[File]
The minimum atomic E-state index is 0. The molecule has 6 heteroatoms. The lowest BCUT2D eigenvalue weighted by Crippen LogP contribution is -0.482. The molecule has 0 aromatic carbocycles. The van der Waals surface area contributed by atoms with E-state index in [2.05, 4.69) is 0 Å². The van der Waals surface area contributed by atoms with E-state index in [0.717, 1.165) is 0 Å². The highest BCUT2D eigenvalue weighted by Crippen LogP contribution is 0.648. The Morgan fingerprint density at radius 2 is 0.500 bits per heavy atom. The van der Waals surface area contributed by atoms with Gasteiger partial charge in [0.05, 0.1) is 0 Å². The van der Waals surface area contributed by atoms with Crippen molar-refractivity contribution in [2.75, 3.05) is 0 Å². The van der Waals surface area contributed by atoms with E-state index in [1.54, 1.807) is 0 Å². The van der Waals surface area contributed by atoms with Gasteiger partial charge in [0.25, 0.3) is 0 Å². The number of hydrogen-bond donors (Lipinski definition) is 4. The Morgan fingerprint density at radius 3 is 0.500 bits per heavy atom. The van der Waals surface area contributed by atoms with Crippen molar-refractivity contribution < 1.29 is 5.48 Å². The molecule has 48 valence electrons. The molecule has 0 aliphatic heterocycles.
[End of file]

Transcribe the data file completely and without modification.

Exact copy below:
The minimum atomic E-state index is 0. The molecule has 6 heteroatoms. The lowest BCUT2D eigenvalue weighted by Crippen LogP contribution is -0.482. The molecule has 0 aromatic carbocycles. The van der Waals surface area contributed by atoms with E-state index in [2.05, 4.69) is 0 Å². The van der Waals surface area contributed by atoms with E-state index in [0.717, 1.165) is 0 Å². The highest BCUT2D eigenvalue weighted by Crippen LogP contribution is 0.648. The Morgan fingerprint density at radius 2 is 0.500 bits per heavy atom. The van der Waals surface area contributed by atoms with Gasteiger partial charge in [0.05, 0.1) is 0 Å². The van der Waals surface area contributed by atoms with Crippen molar-refractivity contribution in [2.75, 3.05) is 0 Å². The van der Waals surface area contributed by atoms with E-state index in [1.54, 1.807) is 0 Å². The van der Waals surface area contributed by atoms with Gasteiger partial charge in [0.25, 0.3) is 0 Å². The number of hydrogen-bond donors (Lipinski definition) is 4. The Morgan fingerprint density at radius 3 is 0.500 bits per heavy atom. The van der Waals surface area contributed by atoms with Crippen molar-refractivity contribution < 1.29 is 5.48 Å². The molecule has 48 valence electrons. The molecule has 0 aliphatic heterocycles.